professions in order to (hopefully) address a variety of complex issues.’
I used this quote to emphasise that the SOCIAL WORK profession, with its emphasis on the social, is key to working in partnership with vulnerable people of all ages to help them put together the combination of health, therapeutic, social and other public services (including housing, and social security payments) that best responds to individual and family needs and wishes. Much of the emphasis around ‘integration’ has been on services for the elderly, but I emphasised that working age disabled people, those with mental ill-health or addictions and parents and children with long or short term conditions and stressors, also need the benefit of effectively co-ordinated health, care and social work services.
Which allowed me to raise the question of the most appropriate arrangements for the delivery of social work and other components of social care within better co-ordinated service systems. These are likely to be different for the different age/needs groups. (We’ve already had examples of mental health social workers moving from Social Services Departments to Health Trusts and back again).
So going back to Miller’s really important analysis of what is known (or rather the little that is known) about ‘integrated health and care’ to date, now is the time for the Labour Party policy groups and Shadow ministers to move from the generality to the detail. And a joint plea from SHA and Labour Social Work Group that, in doing so, they take time to listen to the Labour party members from across the health and social care professions who have to make the systems they come up with work.
My final plea was for Labour policy makers and shadow ministers to recognise and do something about the fragmented responsibility for social work. Not only is it split between Education and Health Shadow Ministers, but also Home Office, MoJ, Work and Pensions and DCLG, are directly or indirectly employing social workers. The confusion about specialist versus generic initial training (including the rapid expansion of the fast-track specialist social work training courses – Frontline, Step-up and now Think Ahead) is just one example of the Tory agenda that the newly appointed Shadow ministers need to get to grips with. The Tories are not hanging about in their drive to outsource key decision making roles, and their intervening in social work education in order to produce a more compliant profession. Look no further than Cameron’s speech to the Tory conference.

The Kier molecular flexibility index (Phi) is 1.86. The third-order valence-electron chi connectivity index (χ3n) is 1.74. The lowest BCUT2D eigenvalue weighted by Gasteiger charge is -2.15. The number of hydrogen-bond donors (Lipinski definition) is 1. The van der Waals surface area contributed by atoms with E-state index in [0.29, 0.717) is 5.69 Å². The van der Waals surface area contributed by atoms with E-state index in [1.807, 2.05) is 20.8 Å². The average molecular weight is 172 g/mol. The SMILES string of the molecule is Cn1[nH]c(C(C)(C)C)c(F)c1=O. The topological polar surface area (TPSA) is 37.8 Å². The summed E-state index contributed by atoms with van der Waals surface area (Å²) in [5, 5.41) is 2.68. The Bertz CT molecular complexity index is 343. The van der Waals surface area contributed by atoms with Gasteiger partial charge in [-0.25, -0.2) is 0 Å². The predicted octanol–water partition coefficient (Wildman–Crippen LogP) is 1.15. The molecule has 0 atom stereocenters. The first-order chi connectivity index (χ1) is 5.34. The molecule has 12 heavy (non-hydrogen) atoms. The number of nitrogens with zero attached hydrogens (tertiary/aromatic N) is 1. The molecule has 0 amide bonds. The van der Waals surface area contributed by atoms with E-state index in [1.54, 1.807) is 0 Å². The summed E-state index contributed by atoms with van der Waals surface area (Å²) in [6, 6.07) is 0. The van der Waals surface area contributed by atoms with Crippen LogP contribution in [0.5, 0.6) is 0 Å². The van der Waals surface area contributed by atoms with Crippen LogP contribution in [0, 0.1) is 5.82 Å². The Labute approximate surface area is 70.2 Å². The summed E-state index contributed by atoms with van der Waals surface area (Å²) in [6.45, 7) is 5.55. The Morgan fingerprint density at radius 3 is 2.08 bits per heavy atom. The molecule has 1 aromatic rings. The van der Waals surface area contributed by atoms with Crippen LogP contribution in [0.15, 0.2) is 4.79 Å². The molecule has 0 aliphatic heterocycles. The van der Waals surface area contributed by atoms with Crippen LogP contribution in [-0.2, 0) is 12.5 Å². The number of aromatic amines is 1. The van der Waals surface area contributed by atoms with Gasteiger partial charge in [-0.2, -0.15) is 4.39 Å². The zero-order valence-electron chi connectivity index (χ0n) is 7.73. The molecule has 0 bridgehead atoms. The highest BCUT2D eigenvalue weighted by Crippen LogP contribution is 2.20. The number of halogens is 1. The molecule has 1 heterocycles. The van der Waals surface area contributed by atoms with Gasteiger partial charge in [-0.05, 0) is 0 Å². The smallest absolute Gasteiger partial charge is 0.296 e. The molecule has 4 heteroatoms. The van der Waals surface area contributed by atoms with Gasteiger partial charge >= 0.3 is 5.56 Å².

There was a very lively debate- around whether social work is a single profession, or two; whether there is a place for mandatory reporting of child abuse, and more broadly about the impact of the social security cuts and housing crisis which are pushing more and more adults and children beyond the reach of community-based preventive services resulting in ever-increasing pressure of hospital and residential care.
I also made contact with Labour Campaign for Mental Health, and discovered class (the Centre for Labour and Social Studies- a very welcome addition to the left of centre think talk world (www.classonline.org.uk) So now there is work to be done in contacting the Shadow team, who need to quickly get to grips with social work issues if the worst of the planned Tory assaults are to be exposed. All offers of help, joining in meetings in particular areas, writing briefings gratefully received. See below list of shadow team whose portfolios touch on social work.
June Thoburn Interim Chair
This week there have been some debates about one of the ‘old chestnuts’ that has haunted the social work profession for many years. Do we need different initial education programmes for adults and children and families social work? Narey spoke to ADCS (Association of Directors of Childrens’ Services) seeming quite keen on the idea.